Linguistics Colloquium: Doron Levy
Doron Levy, Tel Aviv University
Title: Dyslexia in Israeli Sign Language
Sign languages are natural languages that use the hands in the visuo-spatial modality. Each known "word" has a sign, and the way to sign new words and names in the spoken language (e.g., Hebrew) is (in some sign languages) by fingerspelling them (for example, spelling the name ‘Orna’ using the fingerspelled letters O-R-N-A). Fingerspelling represents the letters of the spoken language, signed one after the other by one hand.
The question we asked was whether the cognitive mechanism of reading fingerspelling is parallel to reading a written word or whether it is parallel to recognizing orally spelled letter-name strings (o-ar-en-ay).
We report on two cases of dyslexic in fingerspelling: a 19 old year congenitally deaf woman who communicates with Israeli (and Russian) Sign Language. And a second case – a 22 old year congenitally deaf man who communicates with Israeli Sign Language.
In reading written words, she showed a clear pattern of letter position dyslexia. In fingerspelling recognition she showed the exact same pattern, with letter position errors. This manifested itself in her reading the fingerspelling and then signing (with a single sign) a word that is the letter transposition result of the target word (e.g., seeing the word TIRS in Hebrew, ‘corn’, and signing the transposition counterpart ‘window shade’ (TRIS). A line of reading, naming, memory, and writing tests indicated that her deficiency was in the letter position encoding stage in the orthographic-visual-analyzer, and this affected both her fingerspelling and her written-word reading. This supports the view according to which fingerspelling "reading" is parallel to written word reading rather than to recognition of orally-spelled letter names.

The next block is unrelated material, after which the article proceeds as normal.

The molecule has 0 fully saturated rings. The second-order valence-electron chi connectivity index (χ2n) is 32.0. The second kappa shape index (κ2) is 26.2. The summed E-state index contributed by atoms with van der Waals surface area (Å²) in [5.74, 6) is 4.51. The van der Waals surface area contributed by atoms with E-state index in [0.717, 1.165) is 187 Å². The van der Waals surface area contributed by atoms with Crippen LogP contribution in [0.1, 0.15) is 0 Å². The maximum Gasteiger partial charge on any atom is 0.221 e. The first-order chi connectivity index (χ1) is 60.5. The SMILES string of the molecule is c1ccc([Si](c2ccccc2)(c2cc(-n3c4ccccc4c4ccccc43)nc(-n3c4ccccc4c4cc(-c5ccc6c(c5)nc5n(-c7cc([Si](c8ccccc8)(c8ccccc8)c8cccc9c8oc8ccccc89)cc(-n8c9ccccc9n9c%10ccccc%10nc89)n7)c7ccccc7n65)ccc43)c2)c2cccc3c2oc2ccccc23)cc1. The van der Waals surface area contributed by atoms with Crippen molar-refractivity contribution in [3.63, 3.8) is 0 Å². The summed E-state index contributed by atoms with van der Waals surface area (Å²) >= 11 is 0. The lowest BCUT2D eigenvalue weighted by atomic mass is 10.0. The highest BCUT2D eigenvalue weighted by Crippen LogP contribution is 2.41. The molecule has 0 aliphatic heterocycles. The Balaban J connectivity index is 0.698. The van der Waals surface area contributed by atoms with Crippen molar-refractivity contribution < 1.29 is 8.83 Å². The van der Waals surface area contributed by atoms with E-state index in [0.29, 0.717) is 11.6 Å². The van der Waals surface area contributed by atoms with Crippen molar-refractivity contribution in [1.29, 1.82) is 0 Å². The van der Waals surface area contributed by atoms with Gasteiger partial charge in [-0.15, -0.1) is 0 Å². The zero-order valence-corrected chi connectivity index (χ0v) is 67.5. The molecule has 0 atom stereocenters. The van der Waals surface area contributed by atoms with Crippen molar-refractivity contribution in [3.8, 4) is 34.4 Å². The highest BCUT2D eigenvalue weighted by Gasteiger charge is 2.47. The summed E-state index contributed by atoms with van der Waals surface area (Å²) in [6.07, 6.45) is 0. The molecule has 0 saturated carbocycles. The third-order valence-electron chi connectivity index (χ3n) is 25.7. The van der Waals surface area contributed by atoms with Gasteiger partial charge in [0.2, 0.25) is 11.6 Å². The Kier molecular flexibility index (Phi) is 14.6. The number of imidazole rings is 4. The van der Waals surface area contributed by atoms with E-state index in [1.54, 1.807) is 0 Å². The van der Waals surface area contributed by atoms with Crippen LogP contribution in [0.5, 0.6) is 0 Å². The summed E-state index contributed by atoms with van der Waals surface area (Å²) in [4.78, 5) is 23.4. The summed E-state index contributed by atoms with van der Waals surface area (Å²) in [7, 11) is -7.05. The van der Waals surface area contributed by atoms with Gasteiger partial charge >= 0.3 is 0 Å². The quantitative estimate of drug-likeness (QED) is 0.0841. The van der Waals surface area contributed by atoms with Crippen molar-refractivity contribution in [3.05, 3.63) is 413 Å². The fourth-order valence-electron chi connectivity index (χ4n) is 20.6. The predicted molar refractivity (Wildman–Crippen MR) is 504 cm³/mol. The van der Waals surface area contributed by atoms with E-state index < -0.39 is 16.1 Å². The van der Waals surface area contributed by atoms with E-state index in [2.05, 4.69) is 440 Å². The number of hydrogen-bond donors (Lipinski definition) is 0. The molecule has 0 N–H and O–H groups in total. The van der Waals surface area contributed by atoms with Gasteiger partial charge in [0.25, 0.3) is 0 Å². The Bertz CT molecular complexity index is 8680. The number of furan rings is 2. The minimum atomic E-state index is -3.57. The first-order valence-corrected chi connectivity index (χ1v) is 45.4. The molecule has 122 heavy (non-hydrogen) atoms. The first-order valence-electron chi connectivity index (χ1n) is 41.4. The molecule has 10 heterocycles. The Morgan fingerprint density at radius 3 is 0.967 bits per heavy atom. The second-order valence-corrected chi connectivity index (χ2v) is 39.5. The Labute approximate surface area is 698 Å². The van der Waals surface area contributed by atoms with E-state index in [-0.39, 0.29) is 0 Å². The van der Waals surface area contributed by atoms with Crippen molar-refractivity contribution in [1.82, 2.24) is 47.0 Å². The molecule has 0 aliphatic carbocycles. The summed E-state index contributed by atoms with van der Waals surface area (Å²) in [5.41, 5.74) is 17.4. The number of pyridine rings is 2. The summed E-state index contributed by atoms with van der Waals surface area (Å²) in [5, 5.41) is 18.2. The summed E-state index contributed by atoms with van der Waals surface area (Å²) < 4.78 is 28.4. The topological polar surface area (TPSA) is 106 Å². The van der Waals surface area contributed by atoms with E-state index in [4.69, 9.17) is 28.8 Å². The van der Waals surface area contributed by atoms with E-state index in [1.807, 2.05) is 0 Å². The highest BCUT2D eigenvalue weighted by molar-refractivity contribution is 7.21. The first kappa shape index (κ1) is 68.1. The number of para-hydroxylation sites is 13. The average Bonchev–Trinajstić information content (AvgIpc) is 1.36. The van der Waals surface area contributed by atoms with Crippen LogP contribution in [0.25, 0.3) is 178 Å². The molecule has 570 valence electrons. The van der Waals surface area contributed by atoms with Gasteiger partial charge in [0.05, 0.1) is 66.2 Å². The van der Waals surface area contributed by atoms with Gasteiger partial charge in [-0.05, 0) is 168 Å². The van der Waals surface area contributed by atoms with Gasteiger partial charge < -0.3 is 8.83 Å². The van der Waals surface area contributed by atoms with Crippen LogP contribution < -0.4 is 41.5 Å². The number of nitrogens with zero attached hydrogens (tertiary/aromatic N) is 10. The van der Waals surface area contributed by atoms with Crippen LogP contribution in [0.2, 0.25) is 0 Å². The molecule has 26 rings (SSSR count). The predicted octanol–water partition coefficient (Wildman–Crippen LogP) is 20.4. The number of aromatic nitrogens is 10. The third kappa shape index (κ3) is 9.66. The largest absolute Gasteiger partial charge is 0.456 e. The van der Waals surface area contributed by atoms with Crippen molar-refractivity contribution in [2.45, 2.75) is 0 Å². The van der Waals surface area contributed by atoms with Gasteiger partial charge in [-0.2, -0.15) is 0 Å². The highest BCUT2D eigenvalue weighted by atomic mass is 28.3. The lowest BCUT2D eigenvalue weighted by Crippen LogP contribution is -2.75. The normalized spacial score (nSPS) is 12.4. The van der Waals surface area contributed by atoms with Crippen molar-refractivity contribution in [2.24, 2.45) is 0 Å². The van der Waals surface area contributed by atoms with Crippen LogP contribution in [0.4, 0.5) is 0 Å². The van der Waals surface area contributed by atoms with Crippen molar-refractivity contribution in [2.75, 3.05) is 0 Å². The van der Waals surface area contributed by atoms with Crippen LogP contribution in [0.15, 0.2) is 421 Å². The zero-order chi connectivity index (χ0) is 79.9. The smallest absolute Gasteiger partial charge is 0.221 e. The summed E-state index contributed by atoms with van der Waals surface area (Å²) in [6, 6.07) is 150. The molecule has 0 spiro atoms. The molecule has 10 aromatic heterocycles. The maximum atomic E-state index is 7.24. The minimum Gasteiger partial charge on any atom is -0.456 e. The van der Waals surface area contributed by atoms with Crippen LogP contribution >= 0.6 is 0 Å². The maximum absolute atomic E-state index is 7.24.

Subscribe to our Telegram channel to get notified about upcoming talks and events